September 3, 2020 at 12:24 am #2060
Flying to Phoenix Saturday (9/4/20) to pick up my new plane. The plan is to get a check-out/ test flight with the current owner before heading back to central Florida. I am reversing my course from 5 weeks ago when I delivered my Stinson 108 to its new owner in San Diego. Its called a 108 because thats how fast we flew, 108 MPH. I anticipate the flight back to be quicker. I am returning with a CFI-I. We have decided to return VFR because it is a “new” plane to us. I am a 700+ hour VFR pilot, and he is ex USAF and Atlas Air pilot.
I am asking about any peculiarities unique to the 200. I have heard about the elevator trim setting on take off. Fuel management is a concern- but we have a Shadin fuel computer. Any others?September 3, 2020 at 7:55 am #2061
That would be 9/5/20September 3, 2020 at 1:54 pm #2062
Congrats Brent. They are great airplanes. Things to look for:
-Trim, as you noted. I rarely adjust mine. Once you find the sweet-spot, you don’t need to do much.
-Fuel management. 4 independent 20 gallon tanks and a directive to use the main (inboards) for TO and L.
-Sink rate. It will get your attention if you let airspeed get below 90 MPH and don’t carry any power into the flare. So carry some power and once in ground effect you can pull take the power off as the mains -touch down.
-Flap extension. The Meyers has a low FE airspeed at 125 MPH. So in most cases you will be dropping the gear first to get you to the FE airspeed. It takes some getting used to in that you don’t set approach flaps first and then go to the gear. It’s just the opposite. And same for take off. The book recommends the first notch of flaps for take off. Once you get gear up and it starts accelerating, you need to get flaps retracted and stay under 125 MPH.
Look forward to hearing about your trip. Holler with any questions.
Ed PulliamSeptember 3, 2020 at 7:12 pm #2063Thomas KubeParticipant
Hi, my 2 cents:
What model did you buy?
If it is a D model these are the things I mention to new pilots to the Meyers:
Read the manual!
Check and understand the trim, it can kill you.
Non differential brakes, you have to press both and then stear with the front wheel.
You will need right foot on takeoff and climb.
You need to pull her off the runway, she will not fly away. I raise the gear rather quickly to gain speed. Expect her to bottom a little when raising the flaps.
Climb with 120kn.
To slow her down needs planning. To get below 130kn without gear extended I pull some Angle of attack, than drop the gear. That will give you flap speed.
You fly a laminar wing, so be careful loading up the wing in the pattern. Stall speed goes up fast.
Some power to the ground and then idle and she will land Like a dream.
I will endorse a young pilot to the Meyers tomorrow, really looking forward to flying her again.
You will love her!
ThomasSeptember 3, 2020 at 8:07 pm #2064Chris BlaineParticipant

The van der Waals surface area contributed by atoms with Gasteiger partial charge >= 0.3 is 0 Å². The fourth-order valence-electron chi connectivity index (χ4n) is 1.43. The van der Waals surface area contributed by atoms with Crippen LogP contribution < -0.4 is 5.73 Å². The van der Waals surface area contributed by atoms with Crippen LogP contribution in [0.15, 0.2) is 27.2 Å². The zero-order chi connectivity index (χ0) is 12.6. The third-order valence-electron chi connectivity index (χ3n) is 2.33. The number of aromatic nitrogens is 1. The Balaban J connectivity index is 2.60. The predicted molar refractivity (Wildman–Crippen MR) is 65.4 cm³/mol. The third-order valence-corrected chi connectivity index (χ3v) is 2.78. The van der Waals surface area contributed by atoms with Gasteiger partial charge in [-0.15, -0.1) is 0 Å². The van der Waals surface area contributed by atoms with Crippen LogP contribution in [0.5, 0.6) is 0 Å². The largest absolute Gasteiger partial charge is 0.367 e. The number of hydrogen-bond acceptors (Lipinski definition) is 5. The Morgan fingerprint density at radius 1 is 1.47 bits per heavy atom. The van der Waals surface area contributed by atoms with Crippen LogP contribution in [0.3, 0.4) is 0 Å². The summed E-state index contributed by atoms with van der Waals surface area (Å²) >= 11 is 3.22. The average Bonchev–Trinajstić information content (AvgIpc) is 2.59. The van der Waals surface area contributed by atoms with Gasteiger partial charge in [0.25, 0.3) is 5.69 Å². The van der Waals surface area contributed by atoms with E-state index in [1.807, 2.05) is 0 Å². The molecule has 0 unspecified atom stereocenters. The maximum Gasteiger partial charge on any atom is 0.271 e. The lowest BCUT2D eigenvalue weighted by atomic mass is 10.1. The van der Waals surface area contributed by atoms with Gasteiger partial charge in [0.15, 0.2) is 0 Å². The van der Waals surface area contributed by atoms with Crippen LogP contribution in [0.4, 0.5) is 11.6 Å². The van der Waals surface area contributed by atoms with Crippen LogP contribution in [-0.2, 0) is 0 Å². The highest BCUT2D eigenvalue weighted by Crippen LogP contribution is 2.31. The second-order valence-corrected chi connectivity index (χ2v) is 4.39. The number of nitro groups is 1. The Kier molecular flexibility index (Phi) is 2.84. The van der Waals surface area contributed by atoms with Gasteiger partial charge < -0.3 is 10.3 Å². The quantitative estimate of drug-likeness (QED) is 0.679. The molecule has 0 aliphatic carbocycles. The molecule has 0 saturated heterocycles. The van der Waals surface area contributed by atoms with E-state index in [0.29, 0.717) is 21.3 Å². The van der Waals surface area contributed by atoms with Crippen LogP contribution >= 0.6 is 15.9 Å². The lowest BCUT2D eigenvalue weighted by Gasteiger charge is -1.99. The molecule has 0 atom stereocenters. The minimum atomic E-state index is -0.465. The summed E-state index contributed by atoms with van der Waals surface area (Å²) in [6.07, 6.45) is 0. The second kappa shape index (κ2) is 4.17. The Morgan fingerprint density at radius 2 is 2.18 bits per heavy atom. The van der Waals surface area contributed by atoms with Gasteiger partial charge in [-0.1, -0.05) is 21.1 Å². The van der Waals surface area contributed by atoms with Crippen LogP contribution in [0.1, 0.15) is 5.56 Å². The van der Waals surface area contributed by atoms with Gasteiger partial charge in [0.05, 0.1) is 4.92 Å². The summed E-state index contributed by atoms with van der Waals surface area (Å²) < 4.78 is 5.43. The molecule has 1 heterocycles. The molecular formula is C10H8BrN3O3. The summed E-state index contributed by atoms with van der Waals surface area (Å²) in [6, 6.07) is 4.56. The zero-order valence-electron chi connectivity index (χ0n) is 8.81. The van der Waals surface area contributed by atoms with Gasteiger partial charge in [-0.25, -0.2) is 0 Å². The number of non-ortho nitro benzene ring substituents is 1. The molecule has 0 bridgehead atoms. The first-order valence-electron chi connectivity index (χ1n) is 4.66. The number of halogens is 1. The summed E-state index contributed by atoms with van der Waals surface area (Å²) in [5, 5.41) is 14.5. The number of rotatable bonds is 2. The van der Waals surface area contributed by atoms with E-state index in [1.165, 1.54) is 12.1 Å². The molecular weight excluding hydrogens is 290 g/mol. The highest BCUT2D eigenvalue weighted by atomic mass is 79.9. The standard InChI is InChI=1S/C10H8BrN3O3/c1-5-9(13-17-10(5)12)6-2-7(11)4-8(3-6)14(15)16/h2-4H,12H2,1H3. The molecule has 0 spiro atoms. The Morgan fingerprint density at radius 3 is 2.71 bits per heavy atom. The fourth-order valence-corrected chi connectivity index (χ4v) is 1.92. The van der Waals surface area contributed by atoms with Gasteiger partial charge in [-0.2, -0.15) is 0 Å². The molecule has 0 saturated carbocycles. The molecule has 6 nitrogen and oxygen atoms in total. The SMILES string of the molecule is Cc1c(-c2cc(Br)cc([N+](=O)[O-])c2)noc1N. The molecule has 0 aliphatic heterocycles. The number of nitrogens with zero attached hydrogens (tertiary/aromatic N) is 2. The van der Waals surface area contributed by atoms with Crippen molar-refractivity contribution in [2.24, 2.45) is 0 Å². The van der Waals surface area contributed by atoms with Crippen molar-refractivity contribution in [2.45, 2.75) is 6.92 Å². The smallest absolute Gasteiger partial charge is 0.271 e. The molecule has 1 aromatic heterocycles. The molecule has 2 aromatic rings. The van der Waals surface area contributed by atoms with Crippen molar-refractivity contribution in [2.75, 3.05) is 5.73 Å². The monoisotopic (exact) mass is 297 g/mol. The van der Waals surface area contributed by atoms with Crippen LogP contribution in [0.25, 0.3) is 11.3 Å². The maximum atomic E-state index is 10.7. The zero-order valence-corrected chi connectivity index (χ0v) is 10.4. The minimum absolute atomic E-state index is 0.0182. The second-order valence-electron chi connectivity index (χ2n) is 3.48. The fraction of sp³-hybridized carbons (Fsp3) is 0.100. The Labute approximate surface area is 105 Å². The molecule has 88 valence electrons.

Hi Brent, welcome to the family. A family that rarely sells their airplane – once you get a Meyers, you won’t want to go back! BTW, which one did you acquire?
That is very well written advice given by Ed Pulliam, and covers most everything that you’ll encounter. I will add a couple points here that either bit me or was mentioned to me by others. I’ll add that there may be many things I still haven’t learned and there are definitely more experienced Meyers pilots around, so if I say something ludicrous, I am hoping the Gurus will correct my guidances.
1) The airplane is fast! Many think that’s due to a high speed critical wing and therefore must watch lower airspeeds carefully and use higher speeds on final to avoid the scary sink rate that Ed mentioned. What you’ll find is that the plane can get very slow as well, with Fowler flaps allowing me slow flight near 50 IAS. Knowing that, calculations say that I could use approach speed of 65-70 IAS. Don’t do that, but realize that it will fly at a much slower speed than you should approach at. Ed’s recommended approach at 90 is good advice, and can’t go wrong while you learn the plane. I had been advised to keep speeds of 90-100, and spent lots of time hopping and skipping along the runway. I later realized the slow speed capability and lowered my speeds and started making great landings. But interpreting the gross weight, DA and other stuff to think about getting that speed back to 70ish for flaring might be your aim. The real “must” is keeping some power applied, that avoids the sinker that catches those unaware.
2) We’re fast in part because the engine is not offset like others and pulls straight ahead. With that, and 285 HP or more up front, you must tame the power application at slow speeds and be prepared for a good sustained stomp on that right rudder. Using reasonable throttle application at takeoff maintains rudder control, just don’t jam that throttle or you may wind up heading toward the fence! ALso, in slow flight your right leg will get a major workout. You can tell a Meyers owner by how much bigger their right legs are than their left.
3) The entry door can be finicky. Make sure to get it closed properly and fully for each takeoff. If it pops loose in flight it can be a major issue, and if not closed properly may over time give you lots of troubles.